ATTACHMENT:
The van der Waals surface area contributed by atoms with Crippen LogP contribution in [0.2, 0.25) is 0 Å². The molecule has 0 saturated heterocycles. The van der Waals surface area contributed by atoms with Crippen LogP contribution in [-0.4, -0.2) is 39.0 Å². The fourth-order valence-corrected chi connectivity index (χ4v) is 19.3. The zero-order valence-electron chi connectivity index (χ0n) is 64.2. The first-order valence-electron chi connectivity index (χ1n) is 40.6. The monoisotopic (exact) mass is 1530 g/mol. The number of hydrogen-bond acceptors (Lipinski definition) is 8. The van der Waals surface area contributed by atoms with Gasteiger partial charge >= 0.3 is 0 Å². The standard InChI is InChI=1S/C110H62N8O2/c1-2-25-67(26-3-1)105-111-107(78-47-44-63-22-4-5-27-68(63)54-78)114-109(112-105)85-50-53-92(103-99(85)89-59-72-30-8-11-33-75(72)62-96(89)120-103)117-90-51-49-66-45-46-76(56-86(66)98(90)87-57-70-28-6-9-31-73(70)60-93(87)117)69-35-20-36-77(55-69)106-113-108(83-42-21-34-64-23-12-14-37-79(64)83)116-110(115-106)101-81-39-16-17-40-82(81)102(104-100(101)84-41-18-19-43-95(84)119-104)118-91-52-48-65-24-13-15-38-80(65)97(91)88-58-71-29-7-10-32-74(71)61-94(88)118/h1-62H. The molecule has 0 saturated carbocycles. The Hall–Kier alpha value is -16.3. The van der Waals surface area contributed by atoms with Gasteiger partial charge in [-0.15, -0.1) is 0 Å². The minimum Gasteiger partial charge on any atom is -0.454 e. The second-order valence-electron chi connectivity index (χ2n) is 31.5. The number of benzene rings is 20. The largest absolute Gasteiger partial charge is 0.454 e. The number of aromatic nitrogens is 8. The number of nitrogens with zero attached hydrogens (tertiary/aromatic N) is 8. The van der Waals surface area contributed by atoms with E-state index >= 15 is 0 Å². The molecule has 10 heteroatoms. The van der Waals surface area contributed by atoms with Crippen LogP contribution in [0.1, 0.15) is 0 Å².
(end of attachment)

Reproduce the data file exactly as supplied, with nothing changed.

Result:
The van der Waals surface area contributed by atoms with Crippen LogP contribution in [0.2, 0.25) is 0 Å². The molecule has 0 saturated heterocycles. The van der Waals surface area contributed by atoms with Crippen LogP contribution in [-0.4, -0.2) is 39.0 Å². The fourth-order valence-corrected chi connectivity index (χ4v) is 19.3. The zero-order valence-electron chi connectivity index (χ0n) is 64.2. The first-order valence-electron chi connectivity index (χ1n) is 40.6. The monoisotopic (exact) mass is 1530 g/mol. The number of hydrogen-bond acceptors (Lipinski definition) is 8. The van der Waals surface area contributed by atoms with Gasteiger partial charge >= 0.3 is 0 Å². The standard InChI is InChI=1S/C110H62N8O2/c1-2-25-67(26-3-1)105-111-107(78-47-44-63-22-4-5-27-68(63)54-78)114-109(112-105)85-50-53-92(103-99(85)89-59-72-30-8-11-33-75(72)62-96(89)120-103)117-90-51-49-66-45-46-76(56-86(66)98(90)87-57-70-28-6-9-31-73(70)60-93(87)117)69-35-20-36-77(55-69)106-113-108(83-42-21-34-64-23-12-14-37-79(64)83)116-110(115-106)101-81-39-16-17-40-82(81)102(104-100(101)84-41-18-19-43-95(84)119-104)118-91-52-48-65-24-13-15-38-80(65)97(91)88-58-71-29-7-10-32-74(71)61-94(88)118/h1-62H. The molecule has 0 saturated carbocycles. The Hall–Kier alpha value is -16.3. The van der Waals surface area contributed by atoms with Gasteiger partial charge in [-0.15, -0.1) is 0 Å². The minimum Gasteiger partial charge on any atom is -0.454 e. The second-order valence-electron chi connectivity index (χ2n) is 31.5. The number of benzene rings is 20. The largest absolute Gasteiger partial charge is 0.454 e. The number of aromatic nitrogens is 8. The number of nitrogens with zero attached hydrogens (tertiary/aromatic N) is 8. The van der Waals surface area contributed by atoms with E-state index >= 15 is 0 Å². The molecule has 10 heteroatoms. The van der Waals surface area contributed by atoms with Crippen LogP contribution in [0.1, 0.15) is 0 Å².